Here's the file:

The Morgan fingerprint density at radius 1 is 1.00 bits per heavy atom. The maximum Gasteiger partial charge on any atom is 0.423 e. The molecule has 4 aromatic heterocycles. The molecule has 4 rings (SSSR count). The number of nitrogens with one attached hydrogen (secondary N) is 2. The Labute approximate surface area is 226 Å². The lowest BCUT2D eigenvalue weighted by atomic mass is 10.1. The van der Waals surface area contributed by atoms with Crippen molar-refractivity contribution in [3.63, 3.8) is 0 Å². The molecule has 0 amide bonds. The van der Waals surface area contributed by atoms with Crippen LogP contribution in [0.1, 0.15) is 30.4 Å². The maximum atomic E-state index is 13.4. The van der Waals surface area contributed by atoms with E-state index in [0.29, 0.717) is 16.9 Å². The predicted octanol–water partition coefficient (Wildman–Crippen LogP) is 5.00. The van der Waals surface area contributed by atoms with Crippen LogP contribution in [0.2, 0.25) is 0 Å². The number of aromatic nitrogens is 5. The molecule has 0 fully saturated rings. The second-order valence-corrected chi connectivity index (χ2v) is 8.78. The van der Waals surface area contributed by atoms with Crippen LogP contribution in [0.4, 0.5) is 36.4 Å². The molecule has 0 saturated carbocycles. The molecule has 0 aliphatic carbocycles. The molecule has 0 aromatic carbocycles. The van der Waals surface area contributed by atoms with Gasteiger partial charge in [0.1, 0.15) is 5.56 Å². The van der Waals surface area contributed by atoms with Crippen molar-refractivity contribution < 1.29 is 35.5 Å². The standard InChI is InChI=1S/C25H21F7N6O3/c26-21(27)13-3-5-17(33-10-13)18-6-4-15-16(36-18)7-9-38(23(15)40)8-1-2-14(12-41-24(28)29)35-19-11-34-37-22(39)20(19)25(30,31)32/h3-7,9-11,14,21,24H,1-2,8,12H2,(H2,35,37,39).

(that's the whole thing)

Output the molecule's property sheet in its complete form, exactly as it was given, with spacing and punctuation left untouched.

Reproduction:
The Morgan fingerprint density at radius 1 is 1.00 bits per heavy atom. The maximum Gasteiger partial charge on any atom is 0.423 e. The molecule has 4 aromatic heterocycles. The molecule has 4 rings (SSSR count). The number of nitrogens with one attached hydrogen (secondary N) is 2. The Labute approximate surface area is 226 Å². The lowest BCUT2D eigenvalue weighted by atomic mass is 10.1. The van der Waals surface area contributed by atoms with Crippen molar-refractivity contribution in [3.63, 3.8) is 0 Å². The molecule has 0 amide bonds. The van der Waals surface area contributed by atoms with Crippen LogP contribution in [0.1, 0.15) is 30.4 Å². The maximum atomic E-state index is 13.4. The van der Waals surface area contributed by atoms with E-state index in [0.29, 0.717) is 16.9 Å². The predicted octanol–water partition coefficient (Wildman–Crippen LogP) is 5.00. The van der Waals surface area contributed by atoms with Crippen LogP contribution in [0.2, 0.25) is 0 Å². The number of aromatic nitrogens is 5. The molecule has 0 fully saturated rings. The second-order valence-corrected chi connectivity index (χ2v) is 8.78. The van der Waals surface area contributed by atoms with Crippen LogP contribution in [0.4, 0.5) is 36.4 Å². The molecule has 0 saturated carbocycles. The molecule has 0 aliphatic carbocycles. The molecule has 0 aromatic carbocycles. The van der Waals surface area contributed by atoms with Gasteiger partial charge in [0.1, 0.15) is 5.56 Å². The van der Waals surface area contributed by atoms with Crippen molar-refractivity contribution < 1.29 is 35.5 Å². The standard InChI is InChI=1S/C25H21F7N6O3/c26-21(27)13-3-5-17(33-10-13)18-6-4-15-16(36-18)7-9-38(23(15)40)8-1-2-14(12-41-24(28)29)35-19-11-34-37-22(39)20(19)25(30,31)32/h3-7,9-11,14,21,24H,1-2,8,12H2,(H2,35,37,39).